Business Events and Operational Responsiveness - our research
Posted by Giles Nelson
Yesterday, we published a press release on some research that we commissioned from a independent research firm. I wanted to give a bit more background to the research and how we intend to use it.
Our intent in doing this research was twofold:
(a) To discover something new about the markets that Progress operate in and validate some of our own beliefs about the market (or dispell them).
(b) To gather some interesting and relevant information to act as talking points around the things we think are important for our customers and prospective customers, as well, of course, as being commercially relevant to us.
We commissioned the research company Vanson Bourne to do this research and whilst we worked with them on the scoping of it, it was left entirely to them to execute on that scope.
We wanted to hear from end-users so a range of questions were posed to 400 organisations in Europe and the US in three industries - telecommunications, energy generation and logistics. No vendors, analysts or systems integrators were approached.
The questions were all around the theme of "operational responsiveness" - how good are firms at monitoring their operations, identifying issues with process execution, interacting with their customers, extracting and integrating information etc. In particular how good are firms at dealing with the business events which are flowing around, both internally and externally, and how good are they at acting on them in a timely fashion?
Why did we pick these three verticals? Firstly, we couldn't cover everybody and we wanted to go to more companies in a few verticals rather than go very broad. Secondly, we believe that these three verticals are the most interesting when it comes to the demands being placed upon them to cope with business events (Financial services is another obvious one but we know quite a lot about the demands in that industry already). Telecommunications firms are very dependent upon IT to differentiate their services; logistics companies are using more and more technology to track goods, trucks, ships etc. to streamline and automate their operations; energy producers are having to rapidly plan for the introduction of smart metering.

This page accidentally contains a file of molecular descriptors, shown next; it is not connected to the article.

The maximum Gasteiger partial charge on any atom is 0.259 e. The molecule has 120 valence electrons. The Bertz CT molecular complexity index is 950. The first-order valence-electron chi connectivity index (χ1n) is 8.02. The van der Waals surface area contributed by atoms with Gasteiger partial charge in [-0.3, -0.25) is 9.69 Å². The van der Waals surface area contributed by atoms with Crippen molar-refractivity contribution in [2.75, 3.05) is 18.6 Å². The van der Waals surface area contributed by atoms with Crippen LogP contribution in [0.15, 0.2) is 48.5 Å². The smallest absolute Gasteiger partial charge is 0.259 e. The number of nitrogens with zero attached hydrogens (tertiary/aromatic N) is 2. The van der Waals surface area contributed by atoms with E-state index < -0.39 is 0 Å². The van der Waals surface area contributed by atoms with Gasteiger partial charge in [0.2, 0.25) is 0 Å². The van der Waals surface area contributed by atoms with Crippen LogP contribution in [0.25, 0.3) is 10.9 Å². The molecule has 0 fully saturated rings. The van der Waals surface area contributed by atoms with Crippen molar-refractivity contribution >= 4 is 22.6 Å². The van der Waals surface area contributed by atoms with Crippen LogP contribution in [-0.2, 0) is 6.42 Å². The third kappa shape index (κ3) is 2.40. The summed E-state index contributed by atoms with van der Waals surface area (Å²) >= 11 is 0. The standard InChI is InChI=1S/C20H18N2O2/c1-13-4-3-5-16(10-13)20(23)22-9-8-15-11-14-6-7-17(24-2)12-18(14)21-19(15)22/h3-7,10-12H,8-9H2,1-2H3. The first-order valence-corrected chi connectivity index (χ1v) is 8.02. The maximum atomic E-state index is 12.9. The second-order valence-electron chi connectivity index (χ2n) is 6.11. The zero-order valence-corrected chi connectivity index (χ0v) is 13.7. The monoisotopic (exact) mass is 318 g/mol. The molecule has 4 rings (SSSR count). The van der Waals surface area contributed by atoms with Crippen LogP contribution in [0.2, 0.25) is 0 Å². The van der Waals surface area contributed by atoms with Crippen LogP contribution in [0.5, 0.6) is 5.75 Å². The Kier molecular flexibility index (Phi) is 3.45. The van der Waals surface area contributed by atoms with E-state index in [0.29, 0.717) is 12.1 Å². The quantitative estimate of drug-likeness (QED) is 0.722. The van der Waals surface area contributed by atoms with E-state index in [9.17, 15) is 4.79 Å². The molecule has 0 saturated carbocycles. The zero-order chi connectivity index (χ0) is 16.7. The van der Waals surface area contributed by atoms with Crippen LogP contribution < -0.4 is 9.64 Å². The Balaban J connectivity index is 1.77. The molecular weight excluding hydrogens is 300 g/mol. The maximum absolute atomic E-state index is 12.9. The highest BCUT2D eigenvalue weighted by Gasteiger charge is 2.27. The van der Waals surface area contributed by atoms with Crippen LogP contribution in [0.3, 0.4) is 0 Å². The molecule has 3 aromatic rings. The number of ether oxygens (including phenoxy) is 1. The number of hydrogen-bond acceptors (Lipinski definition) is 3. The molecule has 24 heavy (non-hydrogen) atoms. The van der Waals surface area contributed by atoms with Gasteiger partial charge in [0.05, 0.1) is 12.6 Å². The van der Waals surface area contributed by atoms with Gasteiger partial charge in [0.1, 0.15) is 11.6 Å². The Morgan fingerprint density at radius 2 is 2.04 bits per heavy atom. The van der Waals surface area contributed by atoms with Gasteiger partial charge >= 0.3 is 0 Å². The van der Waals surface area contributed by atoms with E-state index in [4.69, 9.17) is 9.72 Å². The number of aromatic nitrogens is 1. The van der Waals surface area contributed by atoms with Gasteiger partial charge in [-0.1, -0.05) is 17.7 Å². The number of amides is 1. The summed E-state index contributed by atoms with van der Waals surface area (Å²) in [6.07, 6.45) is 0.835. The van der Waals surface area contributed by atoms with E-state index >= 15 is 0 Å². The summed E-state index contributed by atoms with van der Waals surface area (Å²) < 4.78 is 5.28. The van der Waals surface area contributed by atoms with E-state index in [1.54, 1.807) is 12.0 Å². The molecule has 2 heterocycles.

We're still digesting the results. But a few are worth highlighting here. Social networking is creating a significant challenge for all organisations in dealing with customer feedback - consumers expect instant feedback to their interactions. Organisations aspire to more dynamic and real-time pricing of goods and services to increase their competitiveness and maintain margins. And companies struggle with achieving a holistic view of how their processes are operating, both to operationally identify issues before they become expensive to fix or affect customer services, and to identify ways in which processes can be shortened.
We'll be talking more about the research results soon, both qualitatively and quantitatively.